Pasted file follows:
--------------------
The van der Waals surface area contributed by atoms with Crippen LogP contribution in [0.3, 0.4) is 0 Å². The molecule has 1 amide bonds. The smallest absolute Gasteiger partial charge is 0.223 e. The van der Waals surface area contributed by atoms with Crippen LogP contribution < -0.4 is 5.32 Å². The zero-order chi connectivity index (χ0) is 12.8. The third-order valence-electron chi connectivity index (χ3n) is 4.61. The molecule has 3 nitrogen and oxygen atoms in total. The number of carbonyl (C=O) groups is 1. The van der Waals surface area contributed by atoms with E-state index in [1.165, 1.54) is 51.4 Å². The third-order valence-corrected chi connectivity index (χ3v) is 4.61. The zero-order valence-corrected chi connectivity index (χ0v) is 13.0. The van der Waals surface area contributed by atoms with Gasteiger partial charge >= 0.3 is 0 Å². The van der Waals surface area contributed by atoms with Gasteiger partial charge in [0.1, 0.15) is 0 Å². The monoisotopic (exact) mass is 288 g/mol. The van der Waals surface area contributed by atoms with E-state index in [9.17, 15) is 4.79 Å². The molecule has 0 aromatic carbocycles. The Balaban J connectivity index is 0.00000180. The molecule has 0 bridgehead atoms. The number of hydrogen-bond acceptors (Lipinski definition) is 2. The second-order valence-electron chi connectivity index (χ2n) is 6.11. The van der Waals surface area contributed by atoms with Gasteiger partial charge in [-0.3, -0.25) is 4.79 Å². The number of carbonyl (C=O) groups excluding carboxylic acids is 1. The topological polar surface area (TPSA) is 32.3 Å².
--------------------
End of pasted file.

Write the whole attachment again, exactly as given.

The van der Waals surface area contributed by atoms with Crippen LogP contribution in [0.3, 0.4) is 0 Å². The molecule has 1 amide bonds. The smallest absolute Gasteiger partial charge is 0.223 e. The van der Waals surface area contributed by atoms with Crippen LogP contribution < -0.4 is 5.32 Å². The zero-order chi connectivity index (χ0) is 12.8. The third-order valence-electron chi connectivity index (χ3n) is 4.61. The molecule has 3 nitrogen and oxygen atoms in total. The number of carbonyl (C=O) groups is 1. The van der Waals surface area contributed by atoms with E-state index in [1.165, 1.54) is 51.4 Å². The third-order valence-corrected chi connectivity index (χ3v) is 4.61. The zero-order valence-corrected chi connectivity index (χ0v) is 13.0. The van der Waals surface area contributed by atoms with Gasteiger partial charge >= 0.3 is 0 Å². The van der Waals surface area contributed by atoms with Gasteiger partial charge in [0.1, 0.15) is 0 Å². The monoisotopic (exact) mass is 288 g/mol. The van der Waals surface area contributed by atoms with E-state index in [9.17, 15) is 4.79 Å². The molecule has 0 aromatic carbocycles. The Balaban J connectivity index is 0.00000180. The molecule has 0 bridgehead atoms. The number of hydrogen-bond acceptors (Lipinski definition) is 2. The second-order valence-electron chi connectivity index (χ2n) is 6.11. The van der Waals surface area contributed by atoms with Gasteiger partial charge in [-0.3, -0.25) is 4.79 Å². The number of carbonyl (C=O) groups excluding carboxylic acids is 1. The topological polar surface area (TPSA) is 32.3 Å².